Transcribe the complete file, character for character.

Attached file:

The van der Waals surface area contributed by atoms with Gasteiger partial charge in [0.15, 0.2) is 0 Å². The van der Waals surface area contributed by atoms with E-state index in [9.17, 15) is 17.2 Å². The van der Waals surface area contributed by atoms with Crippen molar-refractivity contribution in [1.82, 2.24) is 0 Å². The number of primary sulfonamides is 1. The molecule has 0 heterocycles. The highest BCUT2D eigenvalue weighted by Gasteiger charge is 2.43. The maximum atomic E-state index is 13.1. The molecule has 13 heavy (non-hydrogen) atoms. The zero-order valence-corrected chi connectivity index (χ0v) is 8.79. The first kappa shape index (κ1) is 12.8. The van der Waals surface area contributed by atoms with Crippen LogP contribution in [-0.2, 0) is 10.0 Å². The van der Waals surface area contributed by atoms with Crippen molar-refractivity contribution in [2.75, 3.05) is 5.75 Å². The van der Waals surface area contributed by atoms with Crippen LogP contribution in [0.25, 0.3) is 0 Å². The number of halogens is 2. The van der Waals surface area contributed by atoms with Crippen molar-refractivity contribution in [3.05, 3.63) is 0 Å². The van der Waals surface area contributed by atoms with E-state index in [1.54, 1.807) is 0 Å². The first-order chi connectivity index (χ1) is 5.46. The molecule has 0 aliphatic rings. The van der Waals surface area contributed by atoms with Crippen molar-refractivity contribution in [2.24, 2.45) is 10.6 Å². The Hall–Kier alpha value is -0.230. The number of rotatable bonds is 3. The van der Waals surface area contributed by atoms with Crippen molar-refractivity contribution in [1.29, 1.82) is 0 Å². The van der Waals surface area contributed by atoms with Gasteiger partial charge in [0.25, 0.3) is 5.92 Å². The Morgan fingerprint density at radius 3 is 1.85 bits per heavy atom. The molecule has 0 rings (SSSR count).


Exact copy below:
The van der Waals surface area contributed by atoms with Gasteiger partial charge in [0.15, 0.2) is 0 Å². The van der Waals surface area contributed by atoms with E-state index in [9.17, 15) is 17.2 Å². The van der Waals surface area contributed by atoms with Crippen molar-refractivity contribution in [1.82, 2.24) is 0 Å². The number of primary sulfonamides is 1. The molecule has 0 heterocycles. The highest BCUT2D eigenvalue weighted by Gasteiger charge is 2.43. The maximum atomic E-state index is 13.1. The molecule has 13 heavy (non-hydrogen) atoms. The zero-order valence-corrected chi connectivity index (χ0v) is 8.79. The first kappa shape index (κ1) is 12.8. The van der Waals surface area contributed by atoms with Crippen LogP contribution in [-0.2, 0) is 10.0 Å². The van der Waals surface area contributed by atoms with Crippen molar-refractivity contribution in [2.75, 3.05) is 5.75 Å². The van der Waals surface area contributed by atoms with Crippen LogP contribution in [0.25, 0.3) is 0 Å². The number of halogens is 2. The van der Waals surface area contributed by atoms with Crippen molar-refractivity contribution in [3.05, 3.63) is 0 Å². The van der Waals surface area contributed by atoms with E-state index in [1.54, 1.807) is 0 Å². The first-order chi connectivity index (χ1) is 5.46. The molecule has 0 aliphatic rings. The van der Waals surface area contributed by atoms with Crippen molar-refractivity contribution in [2.24, 2.45) is 10.6 Å². The Hall–Kier alpha value is -0.230. The number of rotatable bonds is 3. The van der Waals surface area contributed by atoms with Crippen molar-refractivity contribution in [1.29, 1.82) is 0 Å². The van der Waals surface area contributed by atoms with Gasteiger partial charge in [0.25, 0.3) is 5.92 Å². The Morgan fingerprint density at radius 3 is 1.85 bits per heavy atom. The molecule has 0 rings (SSSR count).